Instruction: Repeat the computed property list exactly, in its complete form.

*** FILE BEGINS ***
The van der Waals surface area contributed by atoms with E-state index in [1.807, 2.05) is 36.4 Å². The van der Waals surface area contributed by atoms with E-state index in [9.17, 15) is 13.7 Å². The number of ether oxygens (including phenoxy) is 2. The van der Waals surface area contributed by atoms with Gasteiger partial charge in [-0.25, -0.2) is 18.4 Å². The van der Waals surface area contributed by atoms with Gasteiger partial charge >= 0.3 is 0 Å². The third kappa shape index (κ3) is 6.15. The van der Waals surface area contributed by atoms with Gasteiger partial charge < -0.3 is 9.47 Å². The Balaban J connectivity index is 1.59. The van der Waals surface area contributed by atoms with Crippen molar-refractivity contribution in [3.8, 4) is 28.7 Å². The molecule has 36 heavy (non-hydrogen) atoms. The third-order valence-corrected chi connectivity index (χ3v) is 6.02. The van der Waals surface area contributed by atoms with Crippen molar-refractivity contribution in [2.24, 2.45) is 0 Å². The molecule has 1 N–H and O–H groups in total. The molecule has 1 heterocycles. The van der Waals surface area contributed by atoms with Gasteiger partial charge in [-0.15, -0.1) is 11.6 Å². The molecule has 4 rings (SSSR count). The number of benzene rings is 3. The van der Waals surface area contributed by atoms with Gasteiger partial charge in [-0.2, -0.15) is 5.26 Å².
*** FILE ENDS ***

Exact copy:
The van der Waals surface area contributed by atoms with E-state index in [1.807, 2.05) is 36.4 Å². The van der Waals surface area contributed by atoms with E-state index in [9.17, 15) is 13.7 Å². The number of ether oxygens (including phenoxy) is 2. The van der Waals surface area contributed by atoms with Gasteiger partial charge in [-0.25, -0.2) is 18.4 Å². The van der Waals surface area contributed by atoms with Gasteiger partial charge >= 0.3 is 0 Å². The third kappa shape index (κ3) is 6.15. The van der Waals surface area contributed by atoms with Gasteiger partial charge < -0.3 is 9.47 Å². The Balaban J connectivity index is 1.59. The van der Waals surface area contributed by atoms with Crippen molar-refractivity contribution in [3.8, 4) is 28.7 Å². The molecule has 36 heavy (non-hydrogen) atoms. The third-order valence-corrected chi connectivity index (χ3v) is 6.02. The van der Waals surface area contributed by atoms with Crippen molar-refractivity contribution in [2.24, 2.45) is 0 Å². The molecule has 1 N–H and O–H groups in total. The molecule has 1 heterocycles. The van der Waals surface area contributed by atoms with Gasteiger partial charge in [-0.15, -0.1) is 11.6 Å². The molecule has 4 rings (SSSR count). The number of benzene rings is 3. The van der Waals surface area contributed by atoms with Gasteiger partial charge in [-0.2, -0.15) is 5.26 Å².